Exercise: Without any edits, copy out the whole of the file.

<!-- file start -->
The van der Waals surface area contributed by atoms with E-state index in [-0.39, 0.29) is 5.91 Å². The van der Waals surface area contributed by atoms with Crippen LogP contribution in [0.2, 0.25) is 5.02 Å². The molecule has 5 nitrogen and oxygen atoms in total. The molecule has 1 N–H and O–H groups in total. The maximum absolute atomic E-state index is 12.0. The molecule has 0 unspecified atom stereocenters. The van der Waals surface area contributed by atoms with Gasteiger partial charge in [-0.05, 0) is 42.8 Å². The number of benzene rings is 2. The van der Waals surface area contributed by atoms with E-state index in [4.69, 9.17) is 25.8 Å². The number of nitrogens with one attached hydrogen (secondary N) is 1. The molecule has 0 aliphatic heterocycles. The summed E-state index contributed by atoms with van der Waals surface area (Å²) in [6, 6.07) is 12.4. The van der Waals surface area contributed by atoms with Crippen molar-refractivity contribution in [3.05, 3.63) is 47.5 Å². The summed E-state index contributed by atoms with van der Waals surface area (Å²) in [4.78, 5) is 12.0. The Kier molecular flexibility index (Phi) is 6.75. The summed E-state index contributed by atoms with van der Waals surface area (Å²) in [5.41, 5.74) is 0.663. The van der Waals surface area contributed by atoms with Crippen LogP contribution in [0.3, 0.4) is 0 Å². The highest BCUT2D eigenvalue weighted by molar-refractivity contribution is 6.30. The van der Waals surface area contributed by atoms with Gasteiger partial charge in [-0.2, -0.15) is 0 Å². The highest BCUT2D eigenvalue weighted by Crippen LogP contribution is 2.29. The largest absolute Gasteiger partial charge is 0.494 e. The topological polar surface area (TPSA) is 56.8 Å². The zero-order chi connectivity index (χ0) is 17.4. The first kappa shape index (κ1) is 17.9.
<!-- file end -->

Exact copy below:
The van der Waals surface area contributed by atoms with E-state index in [-0.39, 0.29) is 5.91 Å². The van der Waals surface area contributed by atoms with Crippen LogP contribution in [0.2, 0.25) is 5.02 Å². The molecule has 5 nitrogen and oxygen atoms in total. The molecule has 1 N–H and O–H groups in total. The maximum absolute atomic E-state index is 12.0. The molecule has 0 unspecified atom stereocenters. The van der Waals surface area contributed by atoms with Gasteiger partial charge in [-0.05, 0) is 42.8 Å². The number of benzene rings is 2. The van der Waals surface area contributed by atoms with E-state index in [4.69, 9.17) is 25.8 Å². The number of nitrogens with one attached hydrogen (secondary N) is 1. The molecule has 0 aliphatic heterocycles. The summed E-state index contributed by atoms with van der Waals surface area (Å²) in [6, 6.07) is 12.4. The van der Waals surface area contributed by atoms with Crippen molar-refractivity contribution in [3.05, 3.63) is 47.5 Å². The summed E-state index contributed by atoms with van der Waals surface area (Å²) in [4.78, 5) is 12.0. The Kier molecular flexibility index (Phi) is 6.75. The summed E-state index contributed by atoms with van der Waals surface area (Å²) in [5.41, 5.74) is 0.663. The van der Waals surface area contributed by atoms with Crippen LogP contribution in [0.3, 0.4) is 0 Å². The highest BCUT2D eigenvalue weighted by molar-refractivity contribution is 6.30. The van der Waals surface area contributed by atoms with Gasteiger partial charge in [-0.2, -0.15) is 0 Å². The highest BCUT2D eigenvalue weighted by Crippen LogP contribution is 2.29. The largest absolute Gasteiger partial charge is 0.494 e. The topological polar surface area (TPSA) is 56.8 Å². The zero-order chi connectivity index (χ0) is 17.4. The first kappa shape index (κ1) is 17.9.